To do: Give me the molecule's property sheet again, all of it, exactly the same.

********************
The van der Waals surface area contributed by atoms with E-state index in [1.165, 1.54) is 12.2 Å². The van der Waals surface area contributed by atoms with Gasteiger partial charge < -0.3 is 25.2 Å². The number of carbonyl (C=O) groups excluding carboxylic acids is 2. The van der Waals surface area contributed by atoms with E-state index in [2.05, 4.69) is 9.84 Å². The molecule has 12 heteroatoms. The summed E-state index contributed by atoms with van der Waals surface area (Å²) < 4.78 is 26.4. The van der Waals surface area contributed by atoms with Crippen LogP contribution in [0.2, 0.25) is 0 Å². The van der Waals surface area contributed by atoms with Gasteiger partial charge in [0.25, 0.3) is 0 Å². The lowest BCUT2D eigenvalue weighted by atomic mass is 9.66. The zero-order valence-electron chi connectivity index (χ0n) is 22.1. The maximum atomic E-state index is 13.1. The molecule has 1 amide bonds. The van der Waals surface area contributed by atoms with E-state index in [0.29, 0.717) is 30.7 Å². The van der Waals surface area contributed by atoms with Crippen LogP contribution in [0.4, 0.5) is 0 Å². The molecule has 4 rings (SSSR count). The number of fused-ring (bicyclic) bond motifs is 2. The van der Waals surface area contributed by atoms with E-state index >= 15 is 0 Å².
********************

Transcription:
The van der Waals surface area contributed by atoms with E-state index in [1.165, 1.54) is 12.2 Å². The van der Waals surface area contributed by atoms with Gasteiger partial charge < -0.3 is 25.2 Å². The number of carbonyl (C=O) groups excluding carboxylic acids is 2. The van der Waals surface area contributed by atoms with E-state index in [2.05, 4.69) is 9.84 Å². The molecule has 12 heteroatoms. The summed E-state index contributed by atoms with van der Waals surface area (Å²) < 4.78 is 26.4. The van der Waals surface area contributed by atoms with Crippen LogP contribution in [0.2, 0.25) is 0 Å². The van der Waals surface area contributed by atoms with Gasteiger partial charge in [0.25, 0.3) is 0 Å². The lowest BCUT2D eigenvalue weighted by atomic mass is 9.66. The zero-order valence-electron chi connectivity index (χ0n) is 22.1. The maximum atomic E-state index is 13.1. The molecule has 1 amide bonds. The van der Waals surface area contributed by atoms with E-state index in [0.29, 0.717) is 30.7 Å². The van der Waals surface area contributed by atoms with Crippen LogP contribution in [0.4, 0.5) is 0 Å². The molecule has 4 rings (SSSR count). The number of fused-ring (bicyclic) bond motifs is 2. The van der Waals surface area contributed by atoms with E-state index >= 15 is 0 Å².